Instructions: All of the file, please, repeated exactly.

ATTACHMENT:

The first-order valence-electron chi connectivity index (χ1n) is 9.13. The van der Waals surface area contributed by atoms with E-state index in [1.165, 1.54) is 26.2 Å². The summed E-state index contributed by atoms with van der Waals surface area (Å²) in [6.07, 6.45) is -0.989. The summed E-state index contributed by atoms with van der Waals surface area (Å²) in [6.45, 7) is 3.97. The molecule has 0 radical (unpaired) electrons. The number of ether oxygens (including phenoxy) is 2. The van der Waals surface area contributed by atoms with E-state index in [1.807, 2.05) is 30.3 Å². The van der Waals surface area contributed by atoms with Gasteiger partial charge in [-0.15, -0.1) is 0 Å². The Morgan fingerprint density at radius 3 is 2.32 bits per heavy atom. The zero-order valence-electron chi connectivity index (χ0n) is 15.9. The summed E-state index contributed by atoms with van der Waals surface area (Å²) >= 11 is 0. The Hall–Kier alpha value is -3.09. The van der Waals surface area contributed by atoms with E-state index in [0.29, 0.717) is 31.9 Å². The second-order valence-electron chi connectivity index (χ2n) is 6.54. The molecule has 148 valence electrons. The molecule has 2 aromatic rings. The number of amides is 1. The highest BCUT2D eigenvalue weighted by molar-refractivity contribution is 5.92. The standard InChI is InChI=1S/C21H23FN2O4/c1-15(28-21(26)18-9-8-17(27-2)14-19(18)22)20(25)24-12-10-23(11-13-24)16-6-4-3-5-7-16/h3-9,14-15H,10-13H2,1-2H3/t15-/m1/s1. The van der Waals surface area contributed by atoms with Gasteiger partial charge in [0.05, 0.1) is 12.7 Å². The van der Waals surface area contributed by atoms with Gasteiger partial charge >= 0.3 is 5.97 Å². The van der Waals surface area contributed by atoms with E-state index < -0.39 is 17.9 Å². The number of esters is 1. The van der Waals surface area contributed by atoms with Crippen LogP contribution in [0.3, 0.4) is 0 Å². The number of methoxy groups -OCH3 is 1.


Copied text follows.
The first-order valence-electron chi connectivity index (χ1n) is 9.13. The van der Waals surface area contributed by atoms with E-state index in [1.165, 1.54) is 26.2 Å². The summed E-state index contributed by atoms with van der Waals surface area (Å²) in [6.07, 6.45) is -0.989. The summed E-state index contributed by atoms with van der Waals surface area (Å²) in [6.45, 7) is 3.97. The molecule has 0 radical (unpaired) electrons. The number of ether oxygens (including phenoxy) is 2. The van der Waals surface area contributed by atoms with E-state index in [1.807, 2.05) is 30.3 Å². The van der Waals surface area contributed by atoms with Gasteiger partial charge in [-0.15, -0.1) is 0 Å². The Morgan fingerprint density at radius 3 is 2.32 bits per heavy atom. The zero-order valence-electron chi connectivity index (χ0n) is 15.9. The summed E-state index contributed by atoms with van der Waals surface area (Å²) >= 11 is 0. The Hall–Kier alpha value is -3.09. The van der Waals surface area contributed by atoms with E-state index in [0.29, 0.717) is 31.9 Å². The second-order valence-electron chi connectivity index (χ2n) is 6.54. The molecule has 148 valence electrons. The molecule has 2 aromatic rings. The number of amides is 1. The highest BCUT2D eigenvalue weighted by molar-refractivity contribution is 5.92. The standard InChI is InChI=1S/C21H23FN2O4/c1-15(28-21(26)18-9-8-17(27-2)14-19(18)22)20(25)24-12-10-23(11-13-24)16-6-4-3-5-7-16/h3-9,14-15H,10-13H2,1-2H3/t15-/m1/s1. The van der Waals surface area contributed by atoms with Gasteiger partial charge in [0.05, 0.1) is 12.7 Å². The van der Waals surface area contributed by atoms with Gasteiger partial charge >= 0.3 is 5.97 Å². The van der Waals surface area contributed by atoms with E-state index < -0.39 is 17.9 Å². The number of esters is 1. The van der Waals surface area contributed by atoms with Crippen LogP contribution in [0.3, 0.4) is 0 Å². The number of methoxy groups -OCH3 is 1.